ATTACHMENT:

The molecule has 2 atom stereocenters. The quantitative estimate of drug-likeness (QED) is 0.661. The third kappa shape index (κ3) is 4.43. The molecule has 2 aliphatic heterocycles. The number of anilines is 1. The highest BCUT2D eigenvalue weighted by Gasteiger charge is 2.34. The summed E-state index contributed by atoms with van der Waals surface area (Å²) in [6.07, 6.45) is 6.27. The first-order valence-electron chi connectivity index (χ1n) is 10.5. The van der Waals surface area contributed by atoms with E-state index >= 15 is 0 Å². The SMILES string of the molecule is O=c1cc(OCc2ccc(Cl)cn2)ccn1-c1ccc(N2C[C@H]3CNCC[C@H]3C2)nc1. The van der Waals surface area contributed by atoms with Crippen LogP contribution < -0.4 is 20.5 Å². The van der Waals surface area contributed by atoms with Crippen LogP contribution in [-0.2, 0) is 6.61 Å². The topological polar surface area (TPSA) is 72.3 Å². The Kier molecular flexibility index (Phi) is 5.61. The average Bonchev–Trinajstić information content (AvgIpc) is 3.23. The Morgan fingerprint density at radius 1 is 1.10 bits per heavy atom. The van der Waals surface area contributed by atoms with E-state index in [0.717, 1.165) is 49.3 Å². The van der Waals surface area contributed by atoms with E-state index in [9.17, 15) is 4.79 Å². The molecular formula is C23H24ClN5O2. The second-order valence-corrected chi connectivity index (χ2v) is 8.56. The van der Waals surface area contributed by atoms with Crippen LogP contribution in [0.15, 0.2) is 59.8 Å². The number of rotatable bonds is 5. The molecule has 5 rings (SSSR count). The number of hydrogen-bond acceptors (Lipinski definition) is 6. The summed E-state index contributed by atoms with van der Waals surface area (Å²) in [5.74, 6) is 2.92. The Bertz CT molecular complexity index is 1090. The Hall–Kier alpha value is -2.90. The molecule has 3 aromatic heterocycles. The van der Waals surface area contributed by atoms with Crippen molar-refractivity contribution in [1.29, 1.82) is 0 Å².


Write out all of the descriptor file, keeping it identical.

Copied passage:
The molecule has 2 atom stereocenters. The quantitative estimate of drug-likeness (QED) is 0.661. The third kappa shape index (κ3) is 4.43. The molecule has 2 aliphatic heterocycles. The number of anilines is 1. The highest BCUT2D eigenvalue weighted by Gasteiger charge is 2.34. The summed E-state index contributed by atoms with van der Waals surface area (Å²) in [6.07, 6.45) is 6.27. The first-order valence-electron chi connectivity index (χ1n) is 10.5. The van der Waals surface area contributed by atoms with E-state index >= 15 is 0 Å². The SMILES string of the molecule is O=c1cc(OCc2ccc(Cl)cn2)ccn1-c1ccc(N2C[C@H]3CNCC[C@H]3C2)nc1. The van der Waals surface area contributed by atoms with Crippen LogP contribution < -0.4 is 20.5 Å². The van der Waals surface area contributed by atoms with Crippen LogP contribution in [-0.2, 0) is 6.61 Å². The topological polar surface area (TPSA) is 72.3 Å². The Kier molecular flexibility index (Phi) is 5.61. The average Bonchev–Trinajstić information content (AvgIpc) is 3.23. The Morgan fingerprint density at radius 1 is 1.10 bits per heavy atom. The van der Waals surface area contributed by atoms with E-state index in [0.717, 1.165) is 49.3 Å². The van der Waals surface area contributed by atoms with E-state index in [9.17, 15) is 4.79 Å². The molecular formula is C23H24ClN5O2. The second-order valence-corrected chi connectivity index (χ2v) is 8.56. The van der Waals surface area contributed by atoms with Crippen LogP contribution in [0.15, 0.2) is 59.8 Å². The number of rotatable bonds is 5. The molecule has 5 rings (SSSR count). The number of hydrogen-bond acceptors (Lipinski definition) is 6. The summed E-state index contributed by atoms with van der Waals surface area (Å²) in [5.74, 6) is 2.92. The Bertz CT molecular complexity index is 1090. The Hall–Kier alpha value is -2.90. The molecule has 3 aromatic heterocycles. The van der Waals surface area contributed by atoms with Crippen molar-refractivity contribution in [1.29, 1.82) is 0 Å².